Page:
Noam Chomsky – On the Zombie Apocalypse
Student: Why is there a preoccupation with the zombie apocalypse right now?
Noam Chomsky: My guess is that it’s a reflection of fear and desperation. The United States is an unusually frightened country, and in such circumstances, people concoct, maybe for escape or relief, [narratives] in which terrible things happen.
Fear in the United States is actually a pretty interesting phenomenon. It actually goes back to the colonies — there’s a very interesting book by a literary critic, Bruce Franklin, called War Stars. It’s a study of popular literature…from the earliest days to the present, and there are a couple of themes that run through it that are pretty striking.
For one thing, one major theme in popular literature is that we’re about to face destruction from some terrible, awesome enemy, and at the last moment we’re saved by a superhero, or a super-weapon — or, in recent years, high school kids going to the hills to chase away the Russians.
There’s a sub-theme: it turns out this enemy, this horrible enemy that’s going to destroy us, is someone we’re oppressing. So you go back to the early years, the terrible enemy was the Indians.
The colonists, of course, were the invaders…whatever you think about the Indians, they were defending their own territory. One passage [in the Declaration of Independence] is a list of bills of indictment against King George III...one of them is that he unleashed against [the colonists] the merciless Indian savages, whose known way of warfare is torture and destruction and so on.
Well, Thomas Jefferson, who wrote that, and was a great figure of the Enlightenment, knew quite well that it was the merciless English savages whose known way of warfare was destruction and murder and were taking over the country and driving out and exterminating the natives. But it’s switched in the Declaration of Independence...That's another sign of the same concern.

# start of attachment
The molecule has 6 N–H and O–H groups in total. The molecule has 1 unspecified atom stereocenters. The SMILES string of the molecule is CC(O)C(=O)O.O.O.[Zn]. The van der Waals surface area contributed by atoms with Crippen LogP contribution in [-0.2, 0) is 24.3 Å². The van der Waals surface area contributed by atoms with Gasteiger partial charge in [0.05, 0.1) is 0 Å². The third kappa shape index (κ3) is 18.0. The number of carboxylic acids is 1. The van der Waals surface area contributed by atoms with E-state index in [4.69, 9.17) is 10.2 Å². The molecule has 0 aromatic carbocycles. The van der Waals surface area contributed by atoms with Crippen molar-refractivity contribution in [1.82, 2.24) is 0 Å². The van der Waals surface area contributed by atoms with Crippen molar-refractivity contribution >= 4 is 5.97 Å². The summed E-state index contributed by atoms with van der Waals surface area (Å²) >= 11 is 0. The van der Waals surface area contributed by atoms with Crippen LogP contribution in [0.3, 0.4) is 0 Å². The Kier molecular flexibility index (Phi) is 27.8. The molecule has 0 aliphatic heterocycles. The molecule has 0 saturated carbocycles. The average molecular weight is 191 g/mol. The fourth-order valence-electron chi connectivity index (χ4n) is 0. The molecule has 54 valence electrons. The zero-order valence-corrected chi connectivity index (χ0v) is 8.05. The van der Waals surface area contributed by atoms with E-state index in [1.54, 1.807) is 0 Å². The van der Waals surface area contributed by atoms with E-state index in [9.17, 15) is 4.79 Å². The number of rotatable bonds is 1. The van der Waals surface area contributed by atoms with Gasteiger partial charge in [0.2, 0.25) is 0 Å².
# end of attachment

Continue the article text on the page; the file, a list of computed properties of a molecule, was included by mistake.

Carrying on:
After that, it became the slaves. There was going to be a slave revolt…and the slave population, the black population, was going to rise up and kill all the men, rape all the women, and destroy the country.
And it goes into modern times, with Hispanic narco-traffickers who are going to come in and destroy this society…and these are real fears, that’s a lot of what lies behind the extremely unusual gun culture in the United States. We just have to have guns to protect ourselves from the United Nations, the federal government, aliens, and zombies, I suppose.
I think when you break it down, much of it is just a recognition — at some level of the psyche — that if you’ve got your boot on somebody’s neck, there’s something wrong, and that they people you’re oppressing may rise up and defend themselves.
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